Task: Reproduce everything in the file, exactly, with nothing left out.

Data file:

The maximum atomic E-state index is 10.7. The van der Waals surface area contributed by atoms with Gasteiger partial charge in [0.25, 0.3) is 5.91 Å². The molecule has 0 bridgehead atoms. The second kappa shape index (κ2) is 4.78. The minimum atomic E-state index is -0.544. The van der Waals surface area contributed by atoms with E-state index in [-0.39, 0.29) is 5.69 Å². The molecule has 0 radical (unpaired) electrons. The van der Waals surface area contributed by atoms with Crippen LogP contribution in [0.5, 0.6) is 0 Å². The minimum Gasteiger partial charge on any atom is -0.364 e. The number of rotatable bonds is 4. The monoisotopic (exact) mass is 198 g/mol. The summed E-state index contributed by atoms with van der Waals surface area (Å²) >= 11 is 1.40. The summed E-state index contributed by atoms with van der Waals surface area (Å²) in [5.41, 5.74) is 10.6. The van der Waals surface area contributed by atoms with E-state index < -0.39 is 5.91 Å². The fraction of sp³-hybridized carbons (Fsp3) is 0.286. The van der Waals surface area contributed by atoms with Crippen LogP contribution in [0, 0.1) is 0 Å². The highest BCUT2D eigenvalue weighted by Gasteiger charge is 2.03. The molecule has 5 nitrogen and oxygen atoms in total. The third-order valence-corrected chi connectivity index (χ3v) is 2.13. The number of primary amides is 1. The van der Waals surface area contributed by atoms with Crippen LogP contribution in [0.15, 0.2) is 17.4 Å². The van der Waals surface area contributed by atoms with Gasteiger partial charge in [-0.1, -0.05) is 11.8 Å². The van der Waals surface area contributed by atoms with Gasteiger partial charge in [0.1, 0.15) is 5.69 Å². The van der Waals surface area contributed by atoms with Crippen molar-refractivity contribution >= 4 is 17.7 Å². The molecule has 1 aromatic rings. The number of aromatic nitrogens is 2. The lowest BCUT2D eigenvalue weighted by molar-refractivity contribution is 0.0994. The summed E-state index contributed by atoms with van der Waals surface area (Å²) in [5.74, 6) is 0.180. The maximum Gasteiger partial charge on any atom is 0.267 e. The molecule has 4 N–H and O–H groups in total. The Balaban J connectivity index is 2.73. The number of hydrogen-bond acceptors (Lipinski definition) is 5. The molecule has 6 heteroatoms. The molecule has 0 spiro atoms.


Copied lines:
The maximum atomic E-state index is 10.7. The van der Waals surface area contributed by atoms with Gasteiger partial charge in [0.25, 0.3) is 5.91 Å². The molecule has 0 bridgehead atoms. The second kappa shape index (κ2) is 4.78. The minimum atomic E-state index is -0.544. The van der Waals surface area contributed by atoms with E-state index in [-0.39, 0.29) is 5.69 Å². The molecule has 0 radical (unpaired) electrons. The van der Waals surface area contributed by atoms with Crippen LogP contribution in [0.5, 0.6) is 0 Å². The minimum Gasteiger partial charge on any atom is -0.364 e. The number of rotatable bonds is 4. The monoisotopic (exact) mass is 198 g/mol. The summed E-state index contributed by atoms with van der Waals surface area (Å²) >= 11 is 1.40. The summed E-state index contributed by atoms with van der Waals surface area (Å²) in [5.41, 5.74) is 10.6. The van der Waals surface area contributed by atoms with E-state index < -0.39 is 5.91 Å². The fraction of sp³-hybridized carbons (Fsp3) is 0.286. The van der Waals surface area contributed by atoms with Crippen LogP contribution in [0, 0.1) is 0 Å². The highest BCUT2D eigenvalue weighted by Gasteiger charge is 2.03. The molecule has 5 nitrogen and oxygen atoms in total. The third-order valence-corrected chi connectivity index (χ3v) is 2.13. The number of primary amides is 1. The van der Waals surface area contributed by atoms with Crippen LogP contribution in [0.15, 0.2) is 17.4 Å². The van der Waals surface area contributed by atoms with Gasteiger partial charge in [-0.1, -0.05) is 11.8 Å². The van der Waals surface area contributed by atoms with Gasteiger partial charge in [0.1, 0.15) is 5.69 Å². The van der Waals surface area contributed by atoms with Crippen molar-refractivity contribution >= 4 is 17.7 Å². The molecule has 1 aromatic rings. The number of aromatic nitrogens is 2. The lowest BCUT2D eigenvalue weighted by molar-refractivity contribution is 0.0994. The summed E-state index contributed by atoms with van der Waals surface area (Å²) in [5.74, 6) is 0.180. The maximum Gasteiger partial charge on any atom is 0.267 e. The molecule has 4 N–H and O–H groups in total. The Balaban J connectivity index is 2.73. The number of hydrogen-bond acceptors (Lipinski definition) is 5. The molecule has 6 heteroatoms. The molecule has 0 spiro atoms.